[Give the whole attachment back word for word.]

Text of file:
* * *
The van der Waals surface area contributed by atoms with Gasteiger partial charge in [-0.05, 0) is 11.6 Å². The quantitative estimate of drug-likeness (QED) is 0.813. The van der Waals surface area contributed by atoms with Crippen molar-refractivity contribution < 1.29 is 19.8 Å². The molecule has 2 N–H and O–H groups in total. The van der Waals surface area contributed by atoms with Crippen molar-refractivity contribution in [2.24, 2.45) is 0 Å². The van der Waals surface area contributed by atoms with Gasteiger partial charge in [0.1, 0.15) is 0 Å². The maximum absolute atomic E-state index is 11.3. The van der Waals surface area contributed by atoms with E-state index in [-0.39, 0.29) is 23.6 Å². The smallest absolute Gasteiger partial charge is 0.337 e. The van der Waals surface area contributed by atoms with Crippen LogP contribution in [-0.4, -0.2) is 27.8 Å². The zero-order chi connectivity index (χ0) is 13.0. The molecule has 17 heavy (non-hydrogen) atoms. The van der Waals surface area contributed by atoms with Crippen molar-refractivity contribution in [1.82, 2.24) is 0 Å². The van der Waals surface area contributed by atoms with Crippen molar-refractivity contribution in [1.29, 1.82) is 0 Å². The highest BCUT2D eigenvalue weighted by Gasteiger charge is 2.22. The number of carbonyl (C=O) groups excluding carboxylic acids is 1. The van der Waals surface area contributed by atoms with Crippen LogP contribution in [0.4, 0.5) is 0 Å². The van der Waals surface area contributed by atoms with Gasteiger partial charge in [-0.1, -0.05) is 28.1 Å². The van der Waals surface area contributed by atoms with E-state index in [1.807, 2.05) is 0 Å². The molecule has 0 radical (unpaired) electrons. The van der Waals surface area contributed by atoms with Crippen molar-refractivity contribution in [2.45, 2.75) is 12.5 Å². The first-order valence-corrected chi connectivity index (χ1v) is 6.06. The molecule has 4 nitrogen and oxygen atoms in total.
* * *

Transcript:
The van der Waals surface area contributed by atoms with Gasteiger partial charge in [-0.05, 0) is 11.6 Å². The quantitative estimate of drug-likeness (QED) is 0.813. The van der Waals surface area contributed by atoms with Crippen molar-refractivity contribution < 1.29 is 19.8 Å². The molecule has 2 N–H and O–H groups in total. The van der Waals surface area contributed by atoms with Crippen molar-refractivity contribution in [2.24, 2.45) is 0 Å². The van der Waals surface area contributed by atoms with Gasteiger partial charge in [0.1, 0.15) is 0 Å². The maximum absolute atomic E-state index is 11.3. The van der Waals surface area contributed by atoms with E-state index in [-0.39, 0.29) is 23.6 Å². The smallest absolute Gasteiger partial charge is 0.337 e. The van der Waals surface area contributed by atoms with Crippen LogP contribution in [-0.4, -0.2) is 27.8 Å². The zero-order chi connectivity index (χ0) is 13.0. The molecule has 17 heavy (non-hydrogen) atoms. The van der Waals surface area contributed by atoms with Crippen molar-refractivity contribution in [1.82, 2.24) is 0 Å². The van der Waals surface area contributed by atoms with Crippen molar-refractivity contribution in [1.29, 1.82) is 0 Å². The highest BCUT2D eigenvalue weighted by Gasteiger charge is 2.22. The number of carbonyl (C=O) groups excluding carboxylic acids is 1. The van der Waals surface area contributed by atoms with Crippen LogP contribution in [0.4, 0.5) is 0 Å². The van der Waals surface area contributed by atoms with Gasteiger partial charge in [-0.1, -0.05) is 28.1 Å². The van der Waals surface area contributed by atoms with E-state index in [1.807, 2.05) is 0 Å². The molecule has 0 radical (unpaired) electrons. The van der Waals surface area contributed by atoms with Crippen molar-refractivity contribution in [2.45, 2.75) is 12.5 Å². The first-order valence-corrected chi connectivity index (χ1v) is 6.06. The molecule has 4 nitrogen and oxygen atoms in total.